NEW YORK • A Dr Seuss museum in Massachusetts has agreed to replace a mural showing a Chinese character with chopsticks, slanted eyes and a pointed hat after three authors said the depiction is racist and refused to attend a museum event in protest.
The authors - Mo Willems, Mike Curato and Lisa Yee - said in a letter last Thursday that they would not attend a book festival on Saturday at The Amazing World of Dr Seuss museum in Springfield because of the "jarring racial stereotype" of the character from Dr Seuss' book, And To Think That I Saw It On Mulberry Street.
"We find this caricature of 'the Chinaman' deeply hurtful and have concerns about children's exposure to it," the letter said.
The authors published a copy of the letter on their social media accounts.
The book in which the character appears, published in 1937, was the first by author Theodor Geisel, who went on to become a giant of children's literature under the name Dr Seuss.
"While the image may have been considered amusing to some when it was published 80 years ago, it is obviously offensive in 2017," the authors said in their letter.
The letter was addressed to Springfield Museums, an organisation that includes the Dr Seuss museum and four other museums, and Dr Seuss Enterprises, which oversees Geisel's brand.
Following the uproar, Dr Seuss Enterprises said it would replace the mural with another image depicting another of Dr Seuss' stories.
"This is what Dr Seuss would have wanted us to do," said a statement. "His later books, like The Sneetches and Horton Hears A Who, showed a great respect for fairness and diversity. Dr Seuss would have loved to be a part of this dialogue for change. In fact, Ted Geisel himself said, 'It's not how you start that counts. It's what you are at the finish.'"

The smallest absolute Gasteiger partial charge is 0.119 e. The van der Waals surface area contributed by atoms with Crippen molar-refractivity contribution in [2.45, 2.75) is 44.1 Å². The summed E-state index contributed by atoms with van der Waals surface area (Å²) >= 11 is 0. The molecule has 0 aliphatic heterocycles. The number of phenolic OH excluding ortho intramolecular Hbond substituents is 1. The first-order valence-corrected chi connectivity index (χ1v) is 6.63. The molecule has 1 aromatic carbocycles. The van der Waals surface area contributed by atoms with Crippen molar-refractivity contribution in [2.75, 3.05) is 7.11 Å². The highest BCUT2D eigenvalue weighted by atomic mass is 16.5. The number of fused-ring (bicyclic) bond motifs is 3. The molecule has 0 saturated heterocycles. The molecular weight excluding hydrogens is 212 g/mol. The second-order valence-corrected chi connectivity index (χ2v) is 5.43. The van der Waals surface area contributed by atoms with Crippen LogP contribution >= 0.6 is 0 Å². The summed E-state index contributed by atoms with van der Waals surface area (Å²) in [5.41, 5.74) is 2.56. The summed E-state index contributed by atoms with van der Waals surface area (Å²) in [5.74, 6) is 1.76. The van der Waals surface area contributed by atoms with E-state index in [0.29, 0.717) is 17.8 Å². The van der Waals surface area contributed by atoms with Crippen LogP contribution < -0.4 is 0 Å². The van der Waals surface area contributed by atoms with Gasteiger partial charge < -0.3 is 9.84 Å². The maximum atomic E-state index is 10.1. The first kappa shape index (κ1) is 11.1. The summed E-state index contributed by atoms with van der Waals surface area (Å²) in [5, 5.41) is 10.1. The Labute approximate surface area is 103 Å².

The authors followed up with a second letter saying they would attend the children's book event, but a separate announcement from the museum said the event has been cancelled, without giving a reason.
Last Friday, Ms Susan Brandt, president of Dr Seuss Enterprises, said that the mural had been intended to illustrate the "wonderful possibility of a child's imagination", which was the story line of the Mulberry Street book. "The decision to remove the mural was a difficult choice," she said in an e-mail.
She said work has already begun with an artist to create a new mural, but that the authors' event has not been rescheduled. "We are in the process of deciding the best course of action, without censorship, to contextualise any perceived racist content in Dr Seuss' body of work," she said.
Geisel was born in Springfield in 1904 and his legacy there is celebrated with activities, including a tour of Mulberry Street, a memorial interactive sculpture garden that opened in 2002 and special weeks designated to honour him.
But some of the work of the author, who died in 1991, has come under scrutiny and criticism - particularly his depictions of Asians and Africans.
That debate roared back into the spotlight last month after United States First Lady Melania Trump sent 10 Dr Seuss books to a school in each state - and a librarian in Cambridge, Massachusetts, sent them back.
"Dr Seuss' illustrations are steeped in racist propaganda, caricatures and harmful stereotypes," librarian Liz Phipps Soeiro wrote in a letter.
The comments were "political correctness at its worst", Springfield mayor Domenic J. Sarno said.
A New York Times review of the Dr Seuss museum, which opened in June, noted that the displays there had overlooked Geisel's antiJapanese cartoons from World War II, which he later said he regretted.
Professor Philip Nel, a children's literature scholar at Kansas State University and author of Dr Seuss: American Icon, said in an interview last Friday that Geisel's evolution on race was "incomplete" and could have been given context at the museum.
In early editions of Mulberry, the "Chinaman" character had yellow skin and pigtails. In editions published in the 1970s, the pigmentation and pigtails were gone and the character was referred to as a "Chinese man".
"He still has the slanted eyes and is still running along with chopsticks, but it is toned down from the original," Prof Nel said. "He was responsive to criticisms of his work. That is a story worth telling in the museum."
NYTIMES, WASHINGTON POST